New Shoppable YouTube Videos Are The Walkmans Of Advertising

Some day you'll buy your favorite television character's outfit with a click of the remote. That day isn't today. But YouTube just brought it a little closer.

After dozing off by the pool in a tiny yellow bikini, Supermodel Candice Swanepoel dreams of a fabulous alternate life in which all of the uniformed maids carry pink packages and even the cats wear gems. But what’s most abnormal about the scene, from a new YouTube video created to promote fashion brand Juicy Couture, is that you can shop for the cat’s jewelry without leaving the page.

YouTube first began testing a feature that puts links to external sites within videos and ads this spring. Fashion brands Juicy Coutoure and ASOS have both recently used the new capability to create YouTube videos that resemble moving catalogs or shoppable videos. As Swanepoel struts around her dream life, thumbnail images of the Juicy outfits and accessories she’s wearing pop up on the bottom of the screen. If you click one, the video pauses and a pop-up window gives you the option to visit that product page on the Juicy website—just clicks away from a purchase.

"I think for us it shows the ROI and the direct link to what social media can do," says Juicy Coutoure VP of Global Digital and Social Strategy Michelle Ryan, who helped create a social media campaign centered around the video.

Marketers started dreaming of shoppable videos long before Swanepoel’s poolside snooze. A company called Pokeware, for instance, turns videos into click-to-buy ads. Target recently created a short film that allows viewers to save products characters are wearing as they watch. Brands such as Gucci have created shoppable videos within YouTube using third-party technology.

But this is the first time an advertising platform the size of YouTube has enabled shoppable videos and video ads. Advertising creatives say it’s a move that hints at—but doesn't quite encompass—the future.

"This is the Sony Walkman of ecommerce and video," says Darrell Whitelaw Executive Creative Director at IPG Media Lab (Google is one of IPG's clients). "The thinking is spot-on, but the execution is just awful."

What's awful about it, Whitelaw says, is that every time a user clicks on a product they're interested in, the video stops. This is an experience-busting flaw that most shoppable video shares. It's what's likely to separate the Walkmans from the iPods.

"If you’re watching a video, I think in the terms of the future, I think things will be figured out in terms of product placement," says Martin|Williams Creative Director Tony Lintner]. "Once people perfect that experience in terms of clicking on things in a video, I think that’s going to be the golden nugget."

Some day, clicking to buy won’t stop a video. And unlike the Target film, you’ll actually be able to purchase from within videos – not just add projects to a cart. Who knows, maybe you’ll be able to click any product in any video in order to buy it. But for now, YouTube has given shoppable videos its Walkman, which while not music technology’s final form, was a crucial step in building the world of digital music of today.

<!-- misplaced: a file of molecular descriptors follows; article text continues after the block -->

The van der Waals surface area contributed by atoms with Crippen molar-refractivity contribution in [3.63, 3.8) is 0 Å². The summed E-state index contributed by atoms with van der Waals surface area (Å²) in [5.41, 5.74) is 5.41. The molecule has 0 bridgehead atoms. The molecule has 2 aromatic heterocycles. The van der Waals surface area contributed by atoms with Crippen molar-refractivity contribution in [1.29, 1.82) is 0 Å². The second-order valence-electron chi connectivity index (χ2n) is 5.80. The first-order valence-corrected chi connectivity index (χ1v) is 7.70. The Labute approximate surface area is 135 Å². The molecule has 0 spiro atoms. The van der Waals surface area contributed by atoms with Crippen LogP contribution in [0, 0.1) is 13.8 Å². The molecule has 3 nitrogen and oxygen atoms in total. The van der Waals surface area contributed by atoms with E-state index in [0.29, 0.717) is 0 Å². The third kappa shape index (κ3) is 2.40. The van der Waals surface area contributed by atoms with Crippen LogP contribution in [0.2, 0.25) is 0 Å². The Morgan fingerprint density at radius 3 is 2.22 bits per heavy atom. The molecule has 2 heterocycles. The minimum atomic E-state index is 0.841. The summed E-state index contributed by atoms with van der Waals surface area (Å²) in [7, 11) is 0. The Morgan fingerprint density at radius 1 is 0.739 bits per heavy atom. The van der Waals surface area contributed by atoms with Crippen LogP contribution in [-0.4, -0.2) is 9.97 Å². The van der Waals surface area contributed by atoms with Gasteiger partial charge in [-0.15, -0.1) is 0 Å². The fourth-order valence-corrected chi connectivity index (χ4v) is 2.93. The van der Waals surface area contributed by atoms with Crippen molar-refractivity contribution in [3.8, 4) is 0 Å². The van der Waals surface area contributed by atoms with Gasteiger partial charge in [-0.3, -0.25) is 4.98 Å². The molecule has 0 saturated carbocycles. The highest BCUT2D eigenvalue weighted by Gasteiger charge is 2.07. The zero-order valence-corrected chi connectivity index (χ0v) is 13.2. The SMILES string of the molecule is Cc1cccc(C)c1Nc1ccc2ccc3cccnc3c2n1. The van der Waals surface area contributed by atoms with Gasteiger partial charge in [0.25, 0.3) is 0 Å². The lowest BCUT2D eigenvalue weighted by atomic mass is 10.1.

"Every evolution starts with something like this," Whitelaw says. "I’m not taking away from the quality of it. It’s amazing that someone actually did it and got a client to say yes, let’s jump in and do this new thing. But you still have to look at the fact the next one – that perfect, beautiful experience—that’s going to be the one that gets people to buy."

[Image: Flickr user Lee Jordan]

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  • MattyMattMatDWright

    It's the scalability of the product 'Merch' annotations that concern me. I've used merch annotations and they're not scalable but do have an entertaining quality about them that could be misunderstood.

    For years (video agency) have built players that put products beside M&S videos at scale, Zeebox recently have done the same for live Sky TV. Both companies seem to provide relevant and timely product annotations alongside a video and good advertising does just that (ask adwords!): Good advertising responds to content in a way that's relevant and timely.

    Break an audience's view of a video through too many annotations with no format and I wholly believe that audience's will not engage.


  • Greg Caldwell

    The buck certainly doesn't stop here. I'm wondering who's clicking on the "Juicy Couture Presents California Dreaming" video in the first place? It seems to me like I'm voluntarily watching a commercial (which won't ever happen), or that this specific application is too small in its segmentation of a) people who want to shop via Youtube videos and b) people who want to shop for Juicy.

    Here's a thought...

    Apply this to music video's. It's a great medium that is already getting consumed and shared via social media and most people enjoy watching them. The music industry could use the revenue and the integration is more seamless than Lana Del Ray in a magazine ad for H&M. Even beyond the chart toppers and Jay Z's of the world I think indie acts would favor this medium if it featured products/companies that were near and dear to them, i.e. their guitars, foot pedals, even charity donations, and it would allow them to sponsor smaller companies who don't have the capital to go out and grab an ad in The Rolling Stone or film a T.V. commercial. And seriously... don't stop the video.

    Thoughts? Anyone agree/disagree?

  • justice_action

    The pop-ups didn't work for me, running latest Safari on latest Mac OS.
    The video certainly didn't work for me, a cat wearing diamonds, what friggin trash, this ode to consumer culture is insipid and shallow.